Stress can save our lives. Now, you might think that sounds rather melodramatic of me, but I assure you it’s true. You see, stress triggers our fight or flight response which, in the days of our ancestors, kept us safe from predatory and environmental threats. In the modern day, we are less likely to be faced down by a woolly mammoth or sabre-tooth tiger, but our fight or flight hasn’t yet adapted to recognise that an unexpected phone call from an unknown number isn’t the same thing. This is why uncertainty and stress can make us anxious, and present with physical symptoms, such as shortness of breath, panic attacks and fatigue.
When it comes to stress relief, many of us will have our own favourite methods of self-care and recuperation. Be that a hot candlelit bath, a walk, meditation, or a large piece of cake, the way we restore balance to ourselves in quiet moments is very personal. However, these options might not be available to us when we’re in the midst of a stressful experience, and a lot of us will only be able to consider a ‘quick fix’ in the moment.
Short term fixes - large amounts of caffeine, sugar, energy drinks - can all appear to immediately fix the problems posed by external stressors. They offer an immediate boost to our energy levels which can appear to remove the fatigue caused by stressful events, but these are not a long term or healthy solution.
There are other ways of reducing stress throughout our life.
Adaptogens, for example, can build up our resilience to stressors, giving us the opportunity to handle stressful events and experiences. They also encourage our body’s stress-protection responses and return it to a state of balance, called homeostasis. These wonderful plants are grouped as ‘adaptogens’ because of their ability to adapt to and regulate their environment - so when it comes to consuming them, that environment is you!
Used for centuries in traditional and ayurvedic medicine, the Western world is only just starting to understand the benefits and uses of adaptogens, but studies have already shown their efficacy at reducing symptoms of stress and anxiety, as well as boosting mental clarity and working memory recall. Each adaptogen works in a different way to help our bodies react and adapt to certain situations. What they do share is the uncanny ability to help us regulate our responses to that inescapable factor of modern life… Stress.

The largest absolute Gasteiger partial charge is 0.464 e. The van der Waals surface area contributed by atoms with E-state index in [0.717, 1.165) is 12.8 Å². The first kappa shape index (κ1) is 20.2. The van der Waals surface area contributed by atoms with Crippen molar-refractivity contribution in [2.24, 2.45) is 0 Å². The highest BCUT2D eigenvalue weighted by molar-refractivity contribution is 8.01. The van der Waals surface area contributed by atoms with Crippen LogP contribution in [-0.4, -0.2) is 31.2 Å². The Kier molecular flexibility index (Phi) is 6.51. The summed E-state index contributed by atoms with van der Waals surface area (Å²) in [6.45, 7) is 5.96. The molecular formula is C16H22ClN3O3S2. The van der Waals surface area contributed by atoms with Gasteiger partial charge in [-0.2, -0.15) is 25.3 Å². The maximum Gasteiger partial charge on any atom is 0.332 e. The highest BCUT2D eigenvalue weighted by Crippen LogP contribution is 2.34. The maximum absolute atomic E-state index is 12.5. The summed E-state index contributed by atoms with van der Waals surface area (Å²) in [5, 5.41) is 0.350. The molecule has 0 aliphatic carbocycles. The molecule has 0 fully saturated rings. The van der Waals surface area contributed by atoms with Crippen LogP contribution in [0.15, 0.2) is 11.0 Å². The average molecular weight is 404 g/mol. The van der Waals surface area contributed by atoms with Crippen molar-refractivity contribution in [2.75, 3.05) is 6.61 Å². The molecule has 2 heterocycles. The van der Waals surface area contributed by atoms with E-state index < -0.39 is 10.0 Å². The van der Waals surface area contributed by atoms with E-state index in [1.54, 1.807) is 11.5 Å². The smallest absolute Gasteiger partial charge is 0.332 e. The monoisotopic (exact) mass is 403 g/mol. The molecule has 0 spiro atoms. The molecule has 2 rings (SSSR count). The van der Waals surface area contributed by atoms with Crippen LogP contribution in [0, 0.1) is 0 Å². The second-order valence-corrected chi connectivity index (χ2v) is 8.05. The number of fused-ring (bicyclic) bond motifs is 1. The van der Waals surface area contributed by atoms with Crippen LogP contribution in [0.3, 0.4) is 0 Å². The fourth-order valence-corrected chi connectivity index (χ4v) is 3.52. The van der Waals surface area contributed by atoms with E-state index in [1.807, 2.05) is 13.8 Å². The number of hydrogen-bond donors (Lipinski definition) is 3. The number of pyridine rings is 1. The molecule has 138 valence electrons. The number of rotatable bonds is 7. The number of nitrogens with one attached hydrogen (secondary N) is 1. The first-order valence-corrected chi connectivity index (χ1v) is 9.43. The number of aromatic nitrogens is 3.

Whilst stress can impair every function of the body, and physical and mental stress can really harm our health, not all stress is bad for us. The stress caused by the pressure of an impending deadline or exam, for example, can be the catalyst we need to keep going - that creeping pressure which builds up over time and gets you to crack open a book whenever you have a spare moment.
When we are faced with a stressful experience, it goes through a three part process called General Adaptation Syndrome (GAS). The first stage is ‘alarm’, the second is ‘resistance’, and the final stage is ‘exhaustion’. Adaptogens help to keep us in the ‘resistance’ phase of GAS for longer, ensuring that we don’t move into exhaustion. This helps our ability to resist the effects of stress and physiologically adapt to external and situational stressors. Unfortunately, this can’t be done in half an hour, and sipping on an adaptogenic latte during an interview might not immediately calm your nerves.
Usually, adaptogens take two to three weeks to have a noticeable effect on the body, and some of the resilience which is built up by adaptogens over time can take even longer. For example, certain studies have shown that taking ashwagandha consistently for 8 weeks improves cognitive function and working memory recall.
When taking adaptogens, always take the packaging instructions into account, and seek the advice of a medical practitioner if you’re taking other medications. Some studies suggest that changing the type of adaptogen you take every six weeks or so will help to keep their stress reducing effects active in the body.
In short, adaptogens may not be able to help us in sudden and extreme cases of anxiety and stress. They work best in conjunction with a healthy, balanced diet over time to help the body improve resilience to stress and lessen its effects on the body, helping you to be happier and healthier over time. Whether you have a cup of coffee with Lion’s Mane Mushroom in the morning for a boost of clarity, or a soothing hot chocolate with Reishi and Ashwagandha before bed to help relax your mind into sleep, adaptogens can help us to manage stress and live a calmer, happier life.